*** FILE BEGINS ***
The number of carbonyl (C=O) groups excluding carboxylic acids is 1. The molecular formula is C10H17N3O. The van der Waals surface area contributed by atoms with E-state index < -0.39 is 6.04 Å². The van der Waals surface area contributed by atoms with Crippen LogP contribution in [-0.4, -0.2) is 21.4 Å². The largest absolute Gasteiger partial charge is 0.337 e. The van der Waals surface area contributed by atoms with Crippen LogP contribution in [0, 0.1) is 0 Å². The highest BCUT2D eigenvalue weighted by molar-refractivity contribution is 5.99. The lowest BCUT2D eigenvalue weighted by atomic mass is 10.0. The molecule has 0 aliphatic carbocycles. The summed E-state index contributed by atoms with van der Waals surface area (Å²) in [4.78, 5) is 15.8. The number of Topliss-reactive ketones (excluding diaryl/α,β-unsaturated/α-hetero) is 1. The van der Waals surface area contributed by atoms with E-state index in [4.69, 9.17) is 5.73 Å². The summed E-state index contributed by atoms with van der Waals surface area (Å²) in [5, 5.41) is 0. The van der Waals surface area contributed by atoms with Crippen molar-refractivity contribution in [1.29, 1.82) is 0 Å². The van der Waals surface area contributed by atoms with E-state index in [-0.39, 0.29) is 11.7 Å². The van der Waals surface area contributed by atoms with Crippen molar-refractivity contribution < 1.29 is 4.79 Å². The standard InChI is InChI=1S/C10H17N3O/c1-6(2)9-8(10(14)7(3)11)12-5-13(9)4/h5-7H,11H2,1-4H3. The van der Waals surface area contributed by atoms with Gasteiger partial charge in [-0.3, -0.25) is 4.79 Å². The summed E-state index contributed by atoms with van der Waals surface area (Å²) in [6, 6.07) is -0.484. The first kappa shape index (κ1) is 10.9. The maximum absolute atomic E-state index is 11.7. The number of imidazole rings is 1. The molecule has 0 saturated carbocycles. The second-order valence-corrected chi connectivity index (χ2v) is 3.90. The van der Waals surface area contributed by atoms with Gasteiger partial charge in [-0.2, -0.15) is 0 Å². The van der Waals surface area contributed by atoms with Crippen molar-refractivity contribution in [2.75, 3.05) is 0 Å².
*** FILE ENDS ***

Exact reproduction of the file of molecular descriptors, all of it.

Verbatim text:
The number of carbonyl (C=O) groups excluding carboxylic acids is 1. The molecular formula is C10H17N3O. The van der Waals surface area contributed by atoms with E-state index < -0.39 is 6.04 Å². The van der Waals surface area contributed by atoms with Crippen LogP contribution in [-0.4, -0.2) is 21.4 Å². The largest absolute Gasteiger partial charge is 0.337 e. The van der Waals surface area contributed by atoms with Crippen LogP contribution in [0, 0.1) is 0 Å². The highest BCUT2D eigenvalue weighted by molar-refractivity contribution is 5.99. The lowest BCUT2D eigenvalue weighted by atomic mass is 10.0. The molecule has 0 aliphatic carbocycles. The summed E-state index contributed by atoms with van der Waals surface area (Å²) in [4.78, 5) is 15.8. The number of Topliss-reactive ketones (excluding diaryl/α,β-unsaturated/α-hetero) is 1. The van der Waals surface area contributed by atoms with E-state index in [4.69, 9.17) is 5.73 Å². The summed E-state index contributed by atoms with van der Waals surface area (Å²) in [5, 5.41) is 0. The van der Waals surface area contributed by atoms with Crippen molar-refractivity contribution in [1.29, 1.82) is 0 Å². The van der Waals surface area contributed by atoms with E-state index in [-0.39, 0.29) is 11.7 Å². The van der Waals surface area contributed by atoms with Crippen molar-refractivity contribution < 1.29 is 4.79 Å². The standard InChI is InChI=1S/C10H17N3O/c1-6(2)9-8(10(14)7(3)11)12-5-13(9)4/h5-7H,11H2,1-4H3. The van der Waals surface area contributed by atoms with Gasteiger partial charge in [-0.3, -0.25) is 4.79 Å². The summed E-state index contributed by atoms with van der Waals surface area (Å²) in [6, 6.07) is -0.484. The first kappa shape index (κ1) is 10.9. The maximum absolute atomic E-state index is 11.7. The number of imidazole rings is 1. The molecule has 0 saturated carbocycles. The second-order valence-corrected chi connectivity index (χ2v) is 3.90. The van der Waals surface area contributed by atoms with Gasteiger partial charge in [-0.2, -0.15) is 0 Å². The van der Waals surface area contributed by atoms with Crippen molar-refractivity contribution in [2.75, 3.05) is 0 Å².